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Mission Statement

The mission of The Pekingese Charitable Foundation's Rescue and Adoption Program is to address the problem of homelessness among Pekingese dogs by providing temporary foster homes, by providing basic health care and spaying/neutering, and by placing needy dogs in permanent adoptive homes. We accept our responsibility for protecting the welfare of all Pekingese dogs, regardless of origin or pedigree. We are dedicated to finding the best possible home for each dog, and to fostering responsible pet ownership to prevent pet overpopulation while appreciating the immeasurable value of pet ownership in our society.

ABOUT RESCUE: PCF, INC. is a 501(c)3 NYS non-profit organization which depends on donations and various fund raisers to help rescue Pekingese dogs and to help provide them with necessary veterinary and foster care. All donations are tax deductible to the extent allowed by law.

We request a donation to help defray the medical expenses upon the re-homing of each dog. Other expenses such as gas for transportation and dog food are donated by our individual volunteers.

Because we are a rescue group, we rarely get puppies. The average age of our dogs is between 2 and 8 years old (with a life expectancy of up to 16 years). We tend to get more males than females with very little difference in temperament because of sex, particularly once the animals are spayed or neutered.

HOW DO WE RESCUE? Most often our Pekes come from animal control shelters. Our volunteers work hard to develop a good working relationship with all shelters near their home. The shelters will then call for a volunteer to pick up the animal rather than having it euthanized. Occasionally, owners must relinquish their dog or dogs, because they cannot keep them for varying reasons, such as an elderly owner going into a convalescent home or they can’t afford vet bills. Some dogs are found as strays and some are purchased by kind people from puppy mill auctions then turned over to us to prevent the dog from continuing in those living conditions. Whatever the reason, we don’t turn any Pekingese away.

WHAT WE DO WITH RESCUED DOGS - Volunteers receive rescued Pekingese into their homes and treat them like family. It’s important for them to know they are loved. They’re extremely stressed after being in a shelter, puppy mill cage with no loving care or relinquished by the only human they’ve known. No matter what the conditions were, they were the only conditions the dog was familiar with. The first stop is the veterinarian to assess the dog’s physical health. Sometimes they are in such poor condition that they need to be rehabilitated with good nutrition before they can withstand and invasive treatment, such as the mandatory spay/neuter. Once they are on the way to good health they have inoculations brought current to include rabies. They are tested for heartworm and treated if necessary as well as being treated for other internal parasites. The dogs are bathed and groomed and treated for external parasites. All the while the volunteers are assessing temperament and personality to enable them to make a good match with the right people when the dog is ready to be placed for adoption. The only time the dog is not taken for a vet check is when the dog is relinquished by an owner who has provided our volunteer with medical documentation of all of the above treatments and when these can be verified.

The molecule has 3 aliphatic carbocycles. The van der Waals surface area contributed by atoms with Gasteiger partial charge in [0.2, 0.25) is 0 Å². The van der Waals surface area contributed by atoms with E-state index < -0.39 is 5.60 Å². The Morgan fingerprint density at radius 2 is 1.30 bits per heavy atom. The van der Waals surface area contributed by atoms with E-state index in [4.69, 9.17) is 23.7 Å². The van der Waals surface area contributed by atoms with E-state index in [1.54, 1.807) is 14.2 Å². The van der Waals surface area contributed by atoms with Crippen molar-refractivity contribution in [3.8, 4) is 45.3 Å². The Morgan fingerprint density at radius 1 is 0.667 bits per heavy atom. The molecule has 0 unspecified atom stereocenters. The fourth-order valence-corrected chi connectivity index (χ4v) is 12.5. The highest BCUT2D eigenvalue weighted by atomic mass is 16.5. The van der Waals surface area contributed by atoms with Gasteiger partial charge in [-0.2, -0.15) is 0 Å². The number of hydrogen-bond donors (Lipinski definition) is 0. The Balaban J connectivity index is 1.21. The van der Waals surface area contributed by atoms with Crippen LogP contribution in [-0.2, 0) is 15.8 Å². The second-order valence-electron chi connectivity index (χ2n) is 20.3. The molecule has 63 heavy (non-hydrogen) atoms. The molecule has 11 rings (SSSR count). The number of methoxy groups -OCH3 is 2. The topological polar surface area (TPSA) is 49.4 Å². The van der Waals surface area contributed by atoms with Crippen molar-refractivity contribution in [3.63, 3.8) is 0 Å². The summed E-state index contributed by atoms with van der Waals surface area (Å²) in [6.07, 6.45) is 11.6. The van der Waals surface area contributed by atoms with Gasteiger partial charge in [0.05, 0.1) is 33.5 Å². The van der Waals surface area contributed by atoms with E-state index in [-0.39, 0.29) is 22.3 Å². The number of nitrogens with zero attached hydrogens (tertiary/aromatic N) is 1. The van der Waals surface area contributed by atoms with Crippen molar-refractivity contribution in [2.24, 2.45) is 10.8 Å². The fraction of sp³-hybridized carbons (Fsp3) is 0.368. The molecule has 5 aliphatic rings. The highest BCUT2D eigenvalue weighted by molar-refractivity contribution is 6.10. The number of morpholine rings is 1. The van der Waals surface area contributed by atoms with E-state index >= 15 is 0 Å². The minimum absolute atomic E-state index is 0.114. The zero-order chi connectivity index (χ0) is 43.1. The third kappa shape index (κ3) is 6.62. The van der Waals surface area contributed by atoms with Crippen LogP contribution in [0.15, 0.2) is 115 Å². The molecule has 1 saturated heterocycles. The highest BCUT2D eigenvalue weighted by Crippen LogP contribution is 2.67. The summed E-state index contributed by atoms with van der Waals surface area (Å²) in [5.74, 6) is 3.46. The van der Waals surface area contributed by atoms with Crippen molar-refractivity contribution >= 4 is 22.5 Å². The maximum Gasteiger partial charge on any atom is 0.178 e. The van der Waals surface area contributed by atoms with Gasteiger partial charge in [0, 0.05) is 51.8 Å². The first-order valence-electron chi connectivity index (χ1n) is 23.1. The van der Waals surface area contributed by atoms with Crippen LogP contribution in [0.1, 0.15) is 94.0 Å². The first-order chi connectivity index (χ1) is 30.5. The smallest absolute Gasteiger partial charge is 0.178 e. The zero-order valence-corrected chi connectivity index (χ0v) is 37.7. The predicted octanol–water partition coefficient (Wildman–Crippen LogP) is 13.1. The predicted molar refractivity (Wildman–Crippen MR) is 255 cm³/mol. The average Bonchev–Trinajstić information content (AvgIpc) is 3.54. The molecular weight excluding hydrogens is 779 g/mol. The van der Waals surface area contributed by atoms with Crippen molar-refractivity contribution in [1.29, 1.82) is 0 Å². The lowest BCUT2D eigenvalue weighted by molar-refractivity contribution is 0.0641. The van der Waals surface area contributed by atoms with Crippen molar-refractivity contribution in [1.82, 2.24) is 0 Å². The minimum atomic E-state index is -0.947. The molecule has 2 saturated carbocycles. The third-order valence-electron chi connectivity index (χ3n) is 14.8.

COSTS INVOLVED - PCF, Inc., is a non-profit organization. All of the our time is donated. No one is on salary. All money flowing into our organization is in the form of donations from caring people, owners relinquishing their pets who choose to donate, and donations from those who adopt. The average medical cost for a dog is $300. When a dog comes to us with a medical emergency or persistent health problem the cost can be well over $500. There is usually a long recuperation period during which time the volunteer provides all other necessities that fall into the hidden cost category. Other hidden costs are flea control products, shampoo, long distance telephone calls to assist in placement, etc. All of these hidden costs are at the volunteer’s expense. Another cost that isn’t always addressed is the record-keeping involved and the emotional cost when a dog dies or requires euthanasia or when a special dog leaves for a new home and the volunteer has become very attached.

WHO CAN ADOPT AND WHAT IS THE PROCESS? First and foremost is a loving home. A person who will devote their time to their new Peke. The new home must have a fenced yard, though exceptions can be made in certain circumstances. The new home must want a loving companion who will be in the house with them, not left outside in the back yard or certainly not tied up. The dog will never go to a home interested in breeding. All of our dogs are spayed and neutered before they’re placed. The ideal home is where people are home most of the time and are homeowners. One major reason Pekes are turned in by their owners, is because they’re moving and cannot have pets at their new residence.

Another thing to keep in mind is that most rescue Pekes come from unstable or abusive circumstances. The stability offered by someone being there all of the time makes for a smoother transition for the dog. Once again, exceptions are made. Our volunteers are able to evaluate dog’s temperaments and personalities to best place in the most suitable home.